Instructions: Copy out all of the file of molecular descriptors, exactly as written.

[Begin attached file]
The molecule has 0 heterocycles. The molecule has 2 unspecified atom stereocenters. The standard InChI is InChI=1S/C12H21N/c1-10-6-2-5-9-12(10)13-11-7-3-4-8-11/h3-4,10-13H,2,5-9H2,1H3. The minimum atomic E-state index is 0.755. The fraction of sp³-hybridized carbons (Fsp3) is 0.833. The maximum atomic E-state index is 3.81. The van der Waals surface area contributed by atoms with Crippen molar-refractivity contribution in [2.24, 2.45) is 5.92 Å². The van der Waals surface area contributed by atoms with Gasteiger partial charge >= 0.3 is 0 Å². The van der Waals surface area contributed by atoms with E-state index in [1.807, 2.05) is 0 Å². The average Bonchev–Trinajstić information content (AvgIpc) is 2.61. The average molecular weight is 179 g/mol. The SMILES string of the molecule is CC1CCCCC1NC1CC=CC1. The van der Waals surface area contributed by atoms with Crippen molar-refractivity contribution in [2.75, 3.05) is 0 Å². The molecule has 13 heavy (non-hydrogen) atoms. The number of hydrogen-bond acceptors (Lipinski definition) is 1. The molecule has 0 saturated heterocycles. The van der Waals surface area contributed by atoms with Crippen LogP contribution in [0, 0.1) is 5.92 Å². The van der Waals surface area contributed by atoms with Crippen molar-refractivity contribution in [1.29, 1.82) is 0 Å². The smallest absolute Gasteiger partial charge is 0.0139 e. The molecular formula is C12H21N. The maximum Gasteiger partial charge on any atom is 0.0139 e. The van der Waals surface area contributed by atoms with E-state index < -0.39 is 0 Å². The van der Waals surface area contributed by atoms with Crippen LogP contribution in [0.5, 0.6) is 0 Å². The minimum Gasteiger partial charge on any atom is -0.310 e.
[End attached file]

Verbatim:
The molecule has 0 heterocycles. The molecule has 2 unspecified atom stereocenters. The standard InChI is InChI=1S/C12H21N/c1-10-6-2-5-9-12(10)13-11-7-3-4-8-11/h3-4,10-13H,2,5-9H2,1H3. The minimum atomic E-state index is 0.755. The fraction of sp³-hybridized carbons (Fsp3) is 0.833. The maximum atomic E-state index is 3.81. The van der Waals surface area contributed by atoms with Crippen molar-refractivity contribution in [2.24, 2.45) is 5.92 Å². The van der Waals surface area contributed by atoms with Gasteiger partial charge >= 0.3 is 0 Å². The van der Waals surface area contributed by atoms with E-state index in [1.807, 2.05) is 0 Å². The average Bonchev–Trinajstić information content (AvgIpc) is 2.61. The average molecular weight is 179 g/mol. The SMILES string of the molecule is CC1CCCCC1NC1CC=CC1. The van der Waals surface area contributed by atoms with Crippen molar-refractivity contribution in [2.75, 3.05) is 0 Å². The molecule has 13 heavy (non-hydrogen) atoms. The number of hydrogen-bond acceptors (Lipinski definition) is 1. The molecule has 0 saturated heterocycles. The van der Waals surface area contributed by atoms with Crippen LogP contribution in [0, 0.1) is 5.92 Å². The van der Waals surface area contributed by atoms with Crippen molar-refractivity contribution in [1.29, 1.82) is 0 Å². The smallest absolute Gasteiger partial charge is 0.0139 e. The molecular formula is C12H21N. The maximum Gasteiger partial charge on any atom is 0.0139 e. The van der Waals surface area contributed by atoms with E-state index < -0.39 is 0 Å². The van der Waals surface area contributed by atoms with Crippen LogP contribution in [0.5, 0.6) is 0 Å². The minimum Gasteiger partial charge on any atom is -0.310 e.